Your 12-month 2020 checklist, survival kit — easier than Keto!

Over the next couple of weeks the long-lines at your local gym — the one you resolved to attend religiously — will start to thin out. Their pledge to look like Jennifer Lopez or Chris Hemsworth by years’ end probably won’t last until spring.

Within a month, for many, the diet plan they, you and I swore to follow will fall by the wayside and be replaced by more realistic, if less healthy food choices. For many January is a hope-springs-eternal transition time that doesn’t last very long. But there are things members of the federal family can, and should, be doing that are important, smart and most importantly, doable. Things that will save you money, maybe make it possible to retire earlier and/or on larger annuity, and generally distress your life — and career. The trick, according to Abraham Grungold, is to have a goal, have a timetable and stick to it. That’s never as easy as it sounds over a 12-month period, but doable.

Grungold, a fed for three decades, successful Thrift Savings Plan investor and financial coach, gave his by-the-month calendar for 2020. It should make things better for you this year, both on the job and in retirement — if you stick to them.  All are doable, the trick is you’ve got to do them:

“We live in a society now filled with Facebook, Twitter, Instagram and other media that takes up our time. Why do we not take the time to review our employee benefits and other opportunities? Every year, I hear co-workers say, ‘Oh, I forgot open season. I still have not filed my taxes and I must find a new job.’ We are federal employees. After a few years, certain events should be ingrained in our federal DNA, but they are not.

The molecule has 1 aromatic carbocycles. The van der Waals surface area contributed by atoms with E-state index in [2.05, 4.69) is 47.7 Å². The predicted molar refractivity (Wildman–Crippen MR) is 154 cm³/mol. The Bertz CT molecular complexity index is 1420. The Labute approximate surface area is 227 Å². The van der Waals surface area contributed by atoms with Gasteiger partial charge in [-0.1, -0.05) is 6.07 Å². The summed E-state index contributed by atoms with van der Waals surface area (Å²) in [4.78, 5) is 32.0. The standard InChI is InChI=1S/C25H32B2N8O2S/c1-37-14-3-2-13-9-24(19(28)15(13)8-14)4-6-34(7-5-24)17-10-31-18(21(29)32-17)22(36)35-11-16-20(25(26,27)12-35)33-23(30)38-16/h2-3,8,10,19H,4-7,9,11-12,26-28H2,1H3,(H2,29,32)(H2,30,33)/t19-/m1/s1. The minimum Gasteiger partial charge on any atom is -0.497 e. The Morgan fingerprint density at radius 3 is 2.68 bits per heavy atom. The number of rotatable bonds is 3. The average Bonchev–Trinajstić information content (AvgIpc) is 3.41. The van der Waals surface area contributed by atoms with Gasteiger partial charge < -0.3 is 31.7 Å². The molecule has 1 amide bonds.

“In an effort to help all federal employees, I have prepared a useful calendar. Each month, take one hour and address a monthly topic. You will be on top of your federal benefits, opportunities and continue your career as a less stressful employee:

  1. January: New Year’s may bring new beginnings. Update your resume and look over the application forms on USAJobs.gov.
  2. February: Reach out on Valentine’s Day and make a connection on LinkedIn.
  3. March: Spring clean, and update your Thrift Savings Plan and life insurance beneficiaries.
  4. April: File your federal, state and quarterly tax returns before the 15th.
  5. May: Before that Memorial Day weekend barbecue, think about long term care insurance.
  6. June: Celebrate Flag Day but also think about life insurance!
  7. July: After watching the fireworks, give some thought to a dental plan.
  8. August: Look into a vision plan.
  9. September: In case of a government shutdown, be prepared to have a surplus of cash to pay your bills.
  10. October: Spend Columbus Day discovering your options for the Federal Spending Account Program.
  11. November: Veterans Day is the time for Federal Employee Health Benefits premiums and choices.
  12. December: Before attending the office holiday party, decide on your TSP 2021 contributions and review your 2020 levels.

If you check off the boxes and stick with it this could be one of your best years. It could make you more financially sound, and put your family in the best possible position whether you are around, or not.

Nearly Useless Factoid

By Amelia Brust

Because dogs don’t see colors the same way humans do, they cannot read traffic lights. Therefore vision-impaired persons who use guide dogs learn to judge the movement of traffic by its sounds and at the appropriate time, will command their guide dog, “forward.” The dog will not carry out the command unless it is safe to do so, which is called “intelligent disobedience.” However, hybrid cars and other vehicles are made to be quiet, which can present problems for both dogs and owners.

Source: The Seeing Eye

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